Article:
Watching this movie as a black person must feel like how women felt when they watched Wonder WomanWonder Woman showed just how irrelevant men are. Here you have this civilisation of badass warrior goddesses who are thriving without patriarchy telling them what they can and cannot be. In a similar way you have the marvel of Wakanda – a nation unsullied by the thieving and destructive presence of white people. It’s a dream.

So yes, this movie functions well as a political piece and delivers great social commentary but is it also a good superhero movie? It’s so much more than that though. It reminds me a great deal of Thor: The Dark World and Guardians of the Galaxy, in that, it doesn’t feel Earth-bound. The movie and its story almost exist in another universe – a better universe, where the mundane everyday issues that you see in every other Marvel movie are non-existent. Its different and that’s the point (and beauty) of this movie. Its story is rooted in Wakanda and the internal conflict among its citizens.  It’s a new narrative and one essential to keep the longevity of the MCU going.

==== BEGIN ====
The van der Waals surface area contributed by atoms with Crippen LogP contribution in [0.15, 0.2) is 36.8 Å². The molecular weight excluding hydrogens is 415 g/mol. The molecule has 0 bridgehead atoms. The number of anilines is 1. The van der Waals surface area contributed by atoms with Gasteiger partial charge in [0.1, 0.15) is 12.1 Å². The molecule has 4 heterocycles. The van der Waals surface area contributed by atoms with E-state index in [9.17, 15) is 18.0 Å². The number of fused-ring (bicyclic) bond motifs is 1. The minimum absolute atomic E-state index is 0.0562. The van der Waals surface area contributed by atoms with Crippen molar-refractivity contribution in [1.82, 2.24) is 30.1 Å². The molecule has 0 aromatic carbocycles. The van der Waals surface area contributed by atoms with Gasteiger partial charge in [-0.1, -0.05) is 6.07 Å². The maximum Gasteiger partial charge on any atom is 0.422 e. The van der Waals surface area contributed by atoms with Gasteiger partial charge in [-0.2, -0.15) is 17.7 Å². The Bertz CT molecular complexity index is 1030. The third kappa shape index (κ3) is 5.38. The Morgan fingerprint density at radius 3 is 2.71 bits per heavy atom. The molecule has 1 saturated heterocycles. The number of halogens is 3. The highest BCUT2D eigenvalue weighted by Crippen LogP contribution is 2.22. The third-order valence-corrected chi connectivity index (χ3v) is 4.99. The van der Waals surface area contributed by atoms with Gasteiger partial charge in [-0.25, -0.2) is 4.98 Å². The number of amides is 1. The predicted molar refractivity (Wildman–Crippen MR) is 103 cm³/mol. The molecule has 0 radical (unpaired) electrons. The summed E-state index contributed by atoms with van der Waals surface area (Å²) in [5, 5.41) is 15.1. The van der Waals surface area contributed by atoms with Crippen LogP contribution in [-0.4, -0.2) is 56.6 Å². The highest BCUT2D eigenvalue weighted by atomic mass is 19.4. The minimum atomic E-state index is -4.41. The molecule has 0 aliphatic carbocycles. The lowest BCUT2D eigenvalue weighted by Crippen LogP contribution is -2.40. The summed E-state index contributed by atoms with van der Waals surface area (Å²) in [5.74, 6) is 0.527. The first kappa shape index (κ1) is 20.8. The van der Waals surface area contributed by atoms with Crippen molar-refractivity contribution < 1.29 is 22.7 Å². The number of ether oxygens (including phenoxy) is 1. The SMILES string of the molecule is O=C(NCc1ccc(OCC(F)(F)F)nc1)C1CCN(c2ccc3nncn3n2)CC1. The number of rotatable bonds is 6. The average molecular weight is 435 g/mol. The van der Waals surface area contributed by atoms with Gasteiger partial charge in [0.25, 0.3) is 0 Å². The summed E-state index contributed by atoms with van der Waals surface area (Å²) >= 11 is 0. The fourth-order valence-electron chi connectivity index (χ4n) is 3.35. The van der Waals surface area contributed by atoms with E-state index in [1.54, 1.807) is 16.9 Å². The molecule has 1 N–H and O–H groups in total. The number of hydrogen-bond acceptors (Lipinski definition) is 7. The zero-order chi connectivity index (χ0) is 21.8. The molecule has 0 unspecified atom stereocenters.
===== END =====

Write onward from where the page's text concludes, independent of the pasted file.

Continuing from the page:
This film’s script is amazing but a good script fails without good actors and this film has some of the best up-and-coming as well as established talent. Chadwick Boseman is a force in this film’s lead. There’s a stoic gravity and regal presence to everything he does in the film. He is King of Wakanda! He is the Black Panther! It’s a performance without doubt and without flaw. But you can say that about everyone in the film. My personal favourites were Letitia Wright as Shuri – T’Challa’s younger sister with one of the smartest mouths I’ve ever seen. She’s a scene stealer and will have you in absolute stiches. Danai Gurira as General Okoye is also an absolute hit. She is an absolute badass! I also really enjoyed the work of the likes of Forest Whitaker and Angela Bassett who injected class and quality from the film’s periphery.

I was also really impressed with Michael B. Jordan in this film. I think his character – Killmonger – is one that’s going to inspire a lot of healthy debate about the difference between a hero and villain. He’s very well-written but also equally well-portrayed. I think he’s probably the best Marvel villain since Loki. He’s layered and complex and even though he is this movie’s ‘bad guy’ you really can relate to what he’s saying.


I also have to praise this film’s soundtrack because just like everything else in this movie, it’s UNAPOLOGETICALLY BLACK! There’s a swagger, a nonchalance to it. At times, it feels like you’re sitting in the VIP section of a club just living your best life. This film’s costume design is also spectacular. The way they blended different African cultures into one is remarkable. This all just creates this idea of the harmony and happiness Africa could have been if our paler brothers didn’t decide to get on ships…